In early 2018, a deputy assistant administrator in the EPA, Clint Woods, reached out to a Massachusetts toxicologist best known for pushing a public health standard suggesting that low levels of toxic chemicals and radiation are good for people.
"I wanted to check to see if you might have some time in the next couple of days for a quick call to discuss a couple items," Woods wrote to Ed Calabrese.
Less than two weeks later, Calabrese's suggestions on how the Environmental Protection Agency should assess toxic chemicals and radiation were introduced, nearly word for word, in the U.S. government's official journal, the Federal Register.
"This is a major big time victory," Calabrese wrote in an email to Steve Milloy, a former coal and tobacco lobbyist who runs a website, junkscience.com, that seeks to discredit mainstream climate science.
"Yes. It is YUGE!" wrote Milloy, in response.
It was a glorious moment for Calabrese, who had been snubbed for decades by mainstream public health scientists because of his controversial research and theories.
It also signified the major shift the EPA has taken under the Trump administration. More than any before it, this White House has actively sought out advice from industry lobbyists and the scientists they commission in setting pollution rules.
Denouncing the Obama-era EPA as an agency beholden to environmental extremists, the administration has not only dismissed mainstream science but embraced widely discredited alternatives that critics say are not consistent with the agency's focus on improving public and environmental health.
Calabrese's role illustrates a different side of this shift: the potential removal of long-standing public health practices and the incorporation of industry-backed and disputed science into federal environmental policy.
Calabrese spent decades advancing his ideas, facing skepticism and criticism from peers in the toxicology community while winning funding from companies whose bottom lines conformed to his views.
He says most of the pushback he receives comes from left-of-center toxicologists who see him as "the devil incarnate" for accepting industry funding and challenging their ideology. He maintains his science is solid and will be vindicated in time.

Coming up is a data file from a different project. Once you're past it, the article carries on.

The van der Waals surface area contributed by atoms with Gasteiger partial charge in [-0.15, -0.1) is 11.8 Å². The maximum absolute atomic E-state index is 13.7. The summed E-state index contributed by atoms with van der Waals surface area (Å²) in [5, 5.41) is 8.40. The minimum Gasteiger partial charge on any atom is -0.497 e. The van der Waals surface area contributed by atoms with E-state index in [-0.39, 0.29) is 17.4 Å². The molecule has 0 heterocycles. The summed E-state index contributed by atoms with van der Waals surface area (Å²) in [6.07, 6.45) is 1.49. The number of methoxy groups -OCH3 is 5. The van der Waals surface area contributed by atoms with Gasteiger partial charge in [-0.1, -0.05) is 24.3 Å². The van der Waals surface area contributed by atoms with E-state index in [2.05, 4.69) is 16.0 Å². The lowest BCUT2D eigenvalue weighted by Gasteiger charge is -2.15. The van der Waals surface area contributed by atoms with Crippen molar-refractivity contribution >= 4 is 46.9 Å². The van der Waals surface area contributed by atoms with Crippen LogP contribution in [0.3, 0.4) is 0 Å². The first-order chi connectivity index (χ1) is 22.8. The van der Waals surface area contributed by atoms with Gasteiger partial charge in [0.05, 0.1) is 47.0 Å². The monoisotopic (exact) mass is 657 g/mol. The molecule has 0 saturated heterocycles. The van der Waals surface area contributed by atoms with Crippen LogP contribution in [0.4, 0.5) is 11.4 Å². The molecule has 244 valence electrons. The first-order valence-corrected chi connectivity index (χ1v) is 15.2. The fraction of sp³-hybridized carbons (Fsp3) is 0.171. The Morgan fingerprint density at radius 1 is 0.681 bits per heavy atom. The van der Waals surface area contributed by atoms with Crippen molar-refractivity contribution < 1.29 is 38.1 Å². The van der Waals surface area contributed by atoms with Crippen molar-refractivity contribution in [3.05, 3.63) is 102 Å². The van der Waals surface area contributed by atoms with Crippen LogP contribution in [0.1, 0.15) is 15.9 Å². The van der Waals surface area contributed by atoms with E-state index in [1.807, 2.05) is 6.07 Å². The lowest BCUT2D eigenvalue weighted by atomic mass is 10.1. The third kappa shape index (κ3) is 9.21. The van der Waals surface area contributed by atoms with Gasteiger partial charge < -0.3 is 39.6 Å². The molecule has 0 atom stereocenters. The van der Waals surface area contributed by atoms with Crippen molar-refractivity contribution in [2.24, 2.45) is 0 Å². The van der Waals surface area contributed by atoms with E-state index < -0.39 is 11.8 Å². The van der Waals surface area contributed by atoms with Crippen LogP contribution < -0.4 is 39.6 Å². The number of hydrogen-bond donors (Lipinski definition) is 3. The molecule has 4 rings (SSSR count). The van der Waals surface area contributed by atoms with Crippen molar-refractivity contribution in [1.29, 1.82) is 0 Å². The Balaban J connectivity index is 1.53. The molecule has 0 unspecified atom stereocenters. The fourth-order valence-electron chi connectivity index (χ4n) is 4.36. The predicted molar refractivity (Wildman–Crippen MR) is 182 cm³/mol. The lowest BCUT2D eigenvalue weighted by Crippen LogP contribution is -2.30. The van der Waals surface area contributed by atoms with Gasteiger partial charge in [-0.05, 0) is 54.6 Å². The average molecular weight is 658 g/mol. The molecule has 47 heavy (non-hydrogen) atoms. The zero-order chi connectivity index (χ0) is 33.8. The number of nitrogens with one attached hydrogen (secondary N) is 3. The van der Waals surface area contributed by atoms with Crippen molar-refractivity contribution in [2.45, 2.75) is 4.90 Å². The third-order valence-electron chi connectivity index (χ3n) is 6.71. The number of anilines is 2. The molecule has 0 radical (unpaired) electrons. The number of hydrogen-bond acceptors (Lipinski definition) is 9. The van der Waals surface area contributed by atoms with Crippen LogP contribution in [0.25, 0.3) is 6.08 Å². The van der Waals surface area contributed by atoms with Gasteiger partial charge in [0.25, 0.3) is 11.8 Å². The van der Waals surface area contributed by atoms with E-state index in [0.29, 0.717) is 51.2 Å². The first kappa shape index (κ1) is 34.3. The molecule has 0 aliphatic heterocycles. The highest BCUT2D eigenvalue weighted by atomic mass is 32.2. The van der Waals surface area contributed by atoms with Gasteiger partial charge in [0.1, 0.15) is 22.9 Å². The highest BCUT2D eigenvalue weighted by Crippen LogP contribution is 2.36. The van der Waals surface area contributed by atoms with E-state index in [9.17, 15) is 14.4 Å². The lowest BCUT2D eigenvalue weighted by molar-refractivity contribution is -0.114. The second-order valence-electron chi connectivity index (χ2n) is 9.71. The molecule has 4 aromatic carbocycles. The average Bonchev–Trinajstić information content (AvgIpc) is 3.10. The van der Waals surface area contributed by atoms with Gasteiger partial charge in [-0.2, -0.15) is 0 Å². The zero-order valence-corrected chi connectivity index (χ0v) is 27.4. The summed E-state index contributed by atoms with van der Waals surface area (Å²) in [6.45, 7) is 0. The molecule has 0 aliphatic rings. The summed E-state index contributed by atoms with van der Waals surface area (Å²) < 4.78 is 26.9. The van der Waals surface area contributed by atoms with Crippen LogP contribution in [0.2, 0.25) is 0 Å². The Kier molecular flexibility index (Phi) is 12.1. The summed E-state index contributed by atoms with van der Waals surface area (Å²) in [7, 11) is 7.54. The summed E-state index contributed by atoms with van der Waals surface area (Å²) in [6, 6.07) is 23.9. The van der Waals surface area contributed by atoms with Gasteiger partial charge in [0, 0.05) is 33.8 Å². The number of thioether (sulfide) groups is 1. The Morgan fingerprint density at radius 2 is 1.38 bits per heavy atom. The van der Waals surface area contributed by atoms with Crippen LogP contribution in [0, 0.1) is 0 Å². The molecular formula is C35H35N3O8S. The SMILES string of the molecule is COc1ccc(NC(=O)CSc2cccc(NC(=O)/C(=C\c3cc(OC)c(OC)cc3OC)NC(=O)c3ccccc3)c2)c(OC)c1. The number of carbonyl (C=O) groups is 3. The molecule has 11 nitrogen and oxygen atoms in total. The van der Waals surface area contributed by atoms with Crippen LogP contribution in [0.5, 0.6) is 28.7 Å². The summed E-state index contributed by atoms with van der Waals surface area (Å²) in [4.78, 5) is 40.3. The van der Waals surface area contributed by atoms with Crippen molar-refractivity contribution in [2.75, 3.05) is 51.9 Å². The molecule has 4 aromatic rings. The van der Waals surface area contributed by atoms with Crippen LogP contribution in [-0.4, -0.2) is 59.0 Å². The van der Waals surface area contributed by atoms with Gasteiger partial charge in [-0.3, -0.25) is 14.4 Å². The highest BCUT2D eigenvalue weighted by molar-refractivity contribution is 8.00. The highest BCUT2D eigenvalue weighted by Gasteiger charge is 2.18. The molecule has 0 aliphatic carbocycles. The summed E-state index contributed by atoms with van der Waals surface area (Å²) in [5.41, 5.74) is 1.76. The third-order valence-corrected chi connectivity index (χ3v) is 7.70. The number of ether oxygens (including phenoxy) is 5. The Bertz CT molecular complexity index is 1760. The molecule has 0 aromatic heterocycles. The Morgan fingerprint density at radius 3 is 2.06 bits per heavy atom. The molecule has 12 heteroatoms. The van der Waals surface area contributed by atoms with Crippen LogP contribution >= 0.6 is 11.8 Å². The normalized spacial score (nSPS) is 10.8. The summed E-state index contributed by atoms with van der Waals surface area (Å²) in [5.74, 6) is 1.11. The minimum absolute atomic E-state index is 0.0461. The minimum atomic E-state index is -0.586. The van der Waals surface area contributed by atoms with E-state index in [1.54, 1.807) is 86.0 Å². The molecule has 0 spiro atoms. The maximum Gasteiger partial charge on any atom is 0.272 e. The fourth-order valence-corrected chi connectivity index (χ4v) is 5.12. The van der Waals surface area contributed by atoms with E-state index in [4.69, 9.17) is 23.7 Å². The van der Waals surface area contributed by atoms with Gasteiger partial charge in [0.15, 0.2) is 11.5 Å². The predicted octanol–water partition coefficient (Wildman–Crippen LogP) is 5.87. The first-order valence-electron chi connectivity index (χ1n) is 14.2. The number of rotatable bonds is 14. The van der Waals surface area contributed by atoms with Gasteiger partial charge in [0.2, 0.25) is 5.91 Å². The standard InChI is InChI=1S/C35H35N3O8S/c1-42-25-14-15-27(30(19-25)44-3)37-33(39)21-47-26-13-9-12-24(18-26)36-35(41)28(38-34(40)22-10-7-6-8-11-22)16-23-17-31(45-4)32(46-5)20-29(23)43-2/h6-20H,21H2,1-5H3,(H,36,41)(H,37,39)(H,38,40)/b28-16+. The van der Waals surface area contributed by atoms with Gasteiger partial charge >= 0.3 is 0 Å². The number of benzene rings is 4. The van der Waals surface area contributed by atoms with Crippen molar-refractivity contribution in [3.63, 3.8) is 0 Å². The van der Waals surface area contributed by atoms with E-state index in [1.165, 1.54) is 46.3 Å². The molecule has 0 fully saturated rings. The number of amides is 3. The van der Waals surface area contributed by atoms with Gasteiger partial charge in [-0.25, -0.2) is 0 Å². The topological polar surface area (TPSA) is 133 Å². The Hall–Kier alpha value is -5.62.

"These environmental regulatory people are very closed-minded," he said. They won't reconsider their standards, and see that some of the agents they call harmful "actually can induce adaptive responses," Calabrese said.
This view—that pollution and radiation can be beneficial—has many experts worried. The fact that such a position may become EPA policy, they say, portends a future in which corporate desires outweigh public and environmental health.
"Industry has been pushing for this for a long time," said David Michaels, former assistant secretary of labor for the Occupational Safety and Health Administration who's a professor of environmental and occupational health at George Washington University. "Not just the chemical industry, but the radiation and tobacco industries too."
If the EPA ultimately adopts Calabrese's proposed new regulations, researchers say it could change decades of standards and guidelines on clean air, water and toxic waste. It could also fundamentally alter the way the government assesses new chemicals and pesticides entering the marketplace.
"This is industry's holy grail," Michaels said.
For decades, federal agencies charged with investigating and regulating carcinogens, toxic chemicals and radiation have been guided by the assumption that if a substance is dangerous at some level, it is harmful at any level. The higher the exposure, the more harm done. The lower the dose, the less. And the risk doesn't entirely disappear until the substance is removed.
This is known as the linear no-threshold model, and industry dislikes it because it generally assumes that there is no level, or threshold, of exposure that can be considered totally safe.